And with all that, the book also manages to be simply fun and cool. From Ash learning how to fight, to the action sequences that are bloody awesome; from his realisation that he has a powerful ally on Pavarti to a cameo by the Goddess Kali, it’s all good stuff. And this is only the beginning of a series that has SO MUCH potential for growth it’s not even funny.
Ash Mistry and the Savage Fortress is definitely a great book for kids but it also has good crossover potential for adults. Brilliantly done and definitely a highlight of my reading year so far.
Notable Quotes/ Parts: You can read an excerpt here.
Additional Thoughts: You have to check out the author’s blog/website dedicated to the book. I love the characters’ bio as as well as their images. Check out Parvati’s:
Age: Four and a half thousand years, give or take.
Appearance: Can vary from serpent-like with fangs to almost normal 15 year old girl with fangs. And green eyes with narrow vertical irises. Basically if you’re close enough to see my eyes, you’re probably about to die. Quite horribly.
A Bit About Myself: I really don’t see why I have to engage in this infantile exercise but Ash says he needs it for his summer project.
So, my father was Ravana, the greatest demon king of all time. My mother was a human princess. Theirs was not a happy marriage. I’ve been around for a long, long time, constantly reincarnated and I’ve killed so many men that I’m classified as a ‘near-extinction event’.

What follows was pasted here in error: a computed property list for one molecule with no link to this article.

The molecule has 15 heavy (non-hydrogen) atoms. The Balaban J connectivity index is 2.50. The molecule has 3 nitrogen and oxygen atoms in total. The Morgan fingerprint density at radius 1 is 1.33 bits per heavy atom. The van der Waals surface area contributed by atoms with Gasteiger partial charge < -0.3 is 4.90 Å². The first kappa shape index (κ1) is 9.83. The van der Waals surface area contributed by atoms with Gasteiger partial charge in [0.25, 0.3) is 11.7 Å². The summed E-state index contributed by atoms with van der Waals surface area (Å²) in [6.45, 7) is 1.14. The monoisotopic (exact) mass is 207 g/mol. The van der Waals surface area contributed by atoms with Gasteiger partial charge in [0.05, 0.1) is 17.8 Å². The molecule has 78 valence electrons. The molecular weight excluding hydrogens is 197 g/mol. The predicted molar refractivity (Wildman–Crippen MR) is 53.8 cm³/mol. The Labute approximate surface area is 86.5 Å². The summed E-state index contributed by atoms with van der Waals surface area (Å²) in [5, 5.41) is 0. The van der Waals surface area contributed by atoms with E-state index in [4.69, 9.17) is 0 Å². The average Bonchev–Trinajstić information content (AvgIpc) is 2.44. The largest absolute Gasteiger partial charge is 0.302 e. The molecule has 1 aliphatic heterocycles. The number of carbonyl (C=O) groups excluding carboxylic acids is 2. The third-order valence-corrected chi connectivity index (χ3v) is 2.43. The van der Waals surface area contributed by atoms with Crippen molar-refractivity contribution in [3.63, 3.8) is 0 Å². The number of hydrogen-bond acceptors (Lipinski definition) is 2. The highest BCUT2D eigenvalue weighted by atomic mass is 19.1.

My Favourite Things (and not so much): Weapons, I have a large collect of swords and knives and suchlike. My favourite is the urumi, the serpent sword. Four strips of razor sharp steel about 2m in length. I can sever all four limbs off a man with a single flick. You’ve never met any quite like me. If you had, you’d be dead. My favourite day was when I wiped out the 300 Spartans at Thermopylae. The historians say it took the entire Persian army of a million men to do it but that’s because they’re embarrassed to admit the toughest warriors in the world were slaughtered by a fifteen-year old girl.
On the downside I didn’t really enjoy the middle of the nineteenth century.
Rating: 7 – Very Good and leaning toward 8
Reading Next: Wheel of the Infinite by Martha Wells